Cooking and eating good food involves all five of one’s senses. Spices and other ingredients combine into a new and unique creation with color, texture, smell, taste, and even sound making a tiny culinary cosmos that exists only in that meal. Due to these strong sensory qualities of food, memories associated with foods remain strong even after years of not eating a specific dish. The combination of memories and the experience of enjoying good food can serve as a source of comfort in times of change or displacement, providing a moment to remember the events and people one associates the meal with. Eating a meal that evokes memories of a different time can provide a moment to remember the past, although making food one’s only comfort in stressful or difficult times can quickly become an unhealthy habit.

People also frequently utilize this comforting effect of food to express care for those around them, such as when a parent makes a specific dish when their child does not feel well, or when someone brings a new mother a meal. Baking a loaf of bread or cooking a meal serves as a way to give not only of one’s substance but one’s time, skills, love and support without saying a word.

Whether someone cooks for themselves or others, cooking presents an opportunity to express oneself creatively. Although works of art created in the kitchen do not find their way to museums or concert halls, the act of choosing ingredients and using them to create something unique and useful remains a fulfilling and exciting hobby for amateur and professional chefs.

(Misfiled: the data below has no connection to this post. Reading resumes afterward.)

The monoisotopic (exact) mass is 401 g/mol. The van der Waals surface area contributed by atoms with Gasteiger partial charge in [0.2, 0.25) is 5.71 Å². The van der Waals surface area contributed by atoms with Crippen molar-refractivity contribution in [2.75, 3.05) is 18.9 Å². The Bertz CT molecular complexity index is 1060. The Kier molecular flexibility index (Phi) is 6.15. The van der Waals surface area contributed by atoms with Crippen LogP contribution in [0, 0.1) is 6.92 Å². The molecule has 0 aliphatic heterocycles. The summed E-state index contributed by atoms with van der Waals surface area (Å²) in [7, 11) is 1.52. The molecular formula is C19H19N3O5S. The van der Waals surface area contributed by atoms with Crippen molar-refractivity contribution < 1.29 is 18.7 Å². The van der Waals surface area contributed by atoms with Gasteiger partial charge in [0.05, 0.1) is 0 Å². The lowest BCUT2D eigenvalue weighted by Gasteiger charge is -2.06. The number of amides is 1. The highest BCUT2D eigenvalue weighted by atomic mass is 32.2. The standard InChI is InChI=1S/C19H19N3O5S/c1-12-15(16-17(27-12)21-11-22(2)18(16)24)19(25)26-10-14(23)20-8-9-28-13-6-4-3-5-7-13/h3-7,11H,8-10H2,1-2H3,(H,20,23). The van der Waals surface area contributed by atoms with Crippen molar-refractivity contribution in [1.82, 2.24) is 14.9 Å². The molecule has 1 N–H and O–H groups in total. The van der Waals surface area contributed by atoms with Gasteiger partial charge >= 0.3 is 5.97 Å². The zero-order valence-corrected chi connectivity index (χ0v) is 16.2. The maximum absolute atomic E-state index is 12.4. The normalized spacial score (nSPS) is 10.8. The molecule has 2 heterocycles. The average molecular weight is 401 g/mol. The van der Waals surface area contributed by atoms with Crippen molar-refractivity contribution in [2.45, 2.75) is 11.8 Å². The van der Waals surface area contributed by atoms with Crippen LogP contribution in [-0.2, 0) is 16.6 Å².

“For me, [cooking]  has always been a way for me to meet a desire to create.  I have always needed some way to express myself and in this case, it turned into cooking.  I didn’t recognize it then, but I think the interest has always been inside me.  Once I learned to create a recipe, to make a unique dish that was my own and especially when people responded to it… it became something that I wanted to put my heart into.   As recipes and meals possess the power to carry memories and showcase an individual’s creativity and knowledge, the younger generations frequently find that they learn their family’s culture most through the food they share with older generations,” Cantrell said.

Due to time and circumstance, family members and friends become spread out or separated. Shared recipes serve as a way to remember those from other places and times. 

Jenny Loveland

In addition to providing this link to the past, sharing foods with family members helps to create bonds as they enjoy a meal together. Even if people do not share similar hobbies or occupations, everyone needs to eat.

“Since it’s only my mom’s side that’s Filipino it’s always been harder to connect with the culture. Luckily, you don’t need to know the language to eat the food. I grew up eating traditional Filipino food everyday and learning more about why we eat what we eat and the importance of eating together as a family. That’s big for us because it shows we’re connected through our food and our culture, plus Filipino food smacks, “ sophomore Kiana Hawley said.

Instances such as this exemplify why food holds such a significant place in society. Due to biological necessity, it remains a common variable between people of all ages and backgrounds, regardless of age. The infinite variations of flavor and culinary methods form threads that tie together families, friends, and strangers as they gather around their tables to eat.